Table Graphic Jump LocationTable 3. Differences in the Distribution of Potential Treatment Moderators by Study Group by Completion Status*
Table Graphic Jump LocationTable 4. Mean of Baseline, End Point (3- or 6-Month Follow-up), and Change Scores for Nightmares, Sleep, and Posttraumatic Stress Disorder (PTSD)
Table Graphic Jump LocationTable 5. Clinical Severity Changes for Nightmares and Posttraumatic Stress Disorder (PTSD) in Treatment and Control Groups at Baseline and End-Point Follow-up*

References

Nielsen TA, Zadra A. Dreaming disorders in principles and practices in sleep medicine. In: Kryger MH, Roth T, Dement WC, eds. Principles and Practices of Sleep Medicine. 3rd ed. Philadelphia, Pa: WB Saunders; 2000:753-771.
Cartwright R, Young MA, Mercer P, Bears M. Role of REM sleep and dream variables in prediction of remission from depression.  Psychiatry Res.1998;80:249-255.
Levin R. Nightmares and schizotypy.  Psychiatry.1998;61:206-216.
Kilpatrick DG, Resnick HS, Freedy JR.  et al.  Posttraumatic stress disorder field trial: evaluation of the PTSD construct-criteria A through E. In: Widiger TA, Frances AJ, eds. DSM-IV Sourcebook. Washington, DC: American Psychiatric Press; 1998:803-846.
American Academy of Sleep Medicine.  The International Classification of Sleep Disorders. Rochester, Minn: Allen Press Inc; 1997:162-165.
American Psychiatric Association.  Diagnostic and Statistical Manual of Mental Disorders, Fourth Edition, Text Revision. Washington, DC: American Psychiatric Association; 2000.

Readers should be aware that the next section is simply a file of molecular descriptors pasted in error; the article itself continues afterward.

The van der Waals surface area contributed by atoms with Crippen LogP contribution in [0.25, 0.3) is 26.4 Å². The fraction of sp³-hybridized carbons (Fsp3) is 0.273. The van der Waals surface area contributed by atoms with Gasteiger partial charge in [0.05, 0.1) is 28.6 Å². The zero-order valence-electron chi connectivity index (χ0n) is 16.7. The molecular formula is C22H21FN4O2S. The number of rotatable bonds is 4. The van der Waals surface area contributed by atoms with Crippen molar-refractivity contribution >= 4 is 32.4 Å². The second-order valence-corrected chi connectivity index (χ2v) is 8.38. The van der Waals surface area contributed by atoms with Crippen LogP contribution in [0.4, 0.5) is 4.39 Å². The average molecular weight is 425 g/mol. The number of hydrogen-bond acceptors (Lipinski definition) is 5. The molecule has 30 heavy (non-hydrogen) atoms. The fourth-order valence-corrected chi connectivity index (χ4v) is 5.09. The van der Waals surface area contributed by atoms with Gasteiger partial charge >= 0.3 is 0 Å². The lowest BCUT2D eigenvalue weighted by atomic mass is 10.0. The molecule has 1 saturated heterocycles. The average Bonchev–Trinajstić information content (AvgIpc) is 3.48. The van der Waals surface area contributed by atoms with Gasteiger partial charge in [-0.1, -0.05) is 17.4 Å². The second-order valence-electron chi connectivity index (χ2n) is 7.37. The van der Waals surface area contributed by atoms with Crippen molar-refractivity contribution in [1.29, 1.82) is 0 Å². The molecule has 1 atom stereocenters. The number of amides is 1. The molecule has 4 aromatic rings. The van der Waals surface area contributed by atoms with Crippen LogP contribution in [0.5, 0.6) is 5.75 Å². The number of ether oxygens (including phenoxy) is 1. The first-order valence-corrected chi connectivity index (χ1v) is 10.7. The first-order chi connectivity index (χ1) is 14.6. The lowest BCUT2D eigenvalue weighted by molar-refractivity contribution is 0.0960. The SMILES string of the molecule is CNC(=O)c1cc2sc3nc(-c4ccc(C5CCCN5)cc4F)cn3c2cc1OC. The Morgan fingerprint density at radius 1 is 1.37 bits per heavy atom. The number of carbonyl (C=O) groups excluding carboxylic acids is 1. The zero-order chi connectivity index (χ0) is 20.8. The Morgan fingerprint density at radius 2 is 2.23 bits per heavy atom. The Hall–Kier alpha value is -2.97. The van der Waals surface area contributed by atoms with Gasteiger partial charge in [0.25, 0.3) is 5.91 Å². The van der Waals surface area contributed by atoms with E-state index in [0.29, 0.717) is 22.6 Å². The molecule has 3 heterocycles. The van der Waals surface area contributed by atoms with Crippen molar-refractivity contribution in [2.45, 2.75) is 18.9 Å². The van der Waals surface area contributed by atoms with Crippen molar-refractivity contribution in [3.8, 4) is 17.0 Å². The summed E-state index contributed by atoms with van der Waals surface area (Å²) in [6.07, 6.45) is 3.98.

Klink M, Quan SF. Prevalence of reported sleep disturbances in a general adult population and their relationship to obstructive airways diseases.  Chest.1987;91:540-546.
Bliwise DL. Historical change in the report of daytime fatigue.  Sleep.1996;19:462-464.
Bixler EO, Kales A, Soldatos CR, Kales JD, Healey S. Prevalence of sleep disorders in the Los Angeles metropolitan area.  Am J Psychiatry.1979;136:1257-1262.
Mack J. Nightmares and Human Conflict. Boston, Mass: Houghton Mifflin; 1974.
Lansky M. Post Traumatic Nightmares: Psychodynamic Explorations. Hillsdale, NJ: The Analytic Press; 1995.
Haynes SN, Mooney DK. Nightmares: etiological, theoretical and behavioral treatment considerations.  Psychol Rec.1975;25:225-236.
Berquier A, Ashton R. Characteristics of the frequent nightmare sufferer.  J Abnorm Psychol.1992;101:246-250.
Zadra A, Dondri DC. Nightmares and bad dreams: their prevalence and relationship to well-being.  J Abnorm Psychol.2000;109:273-281.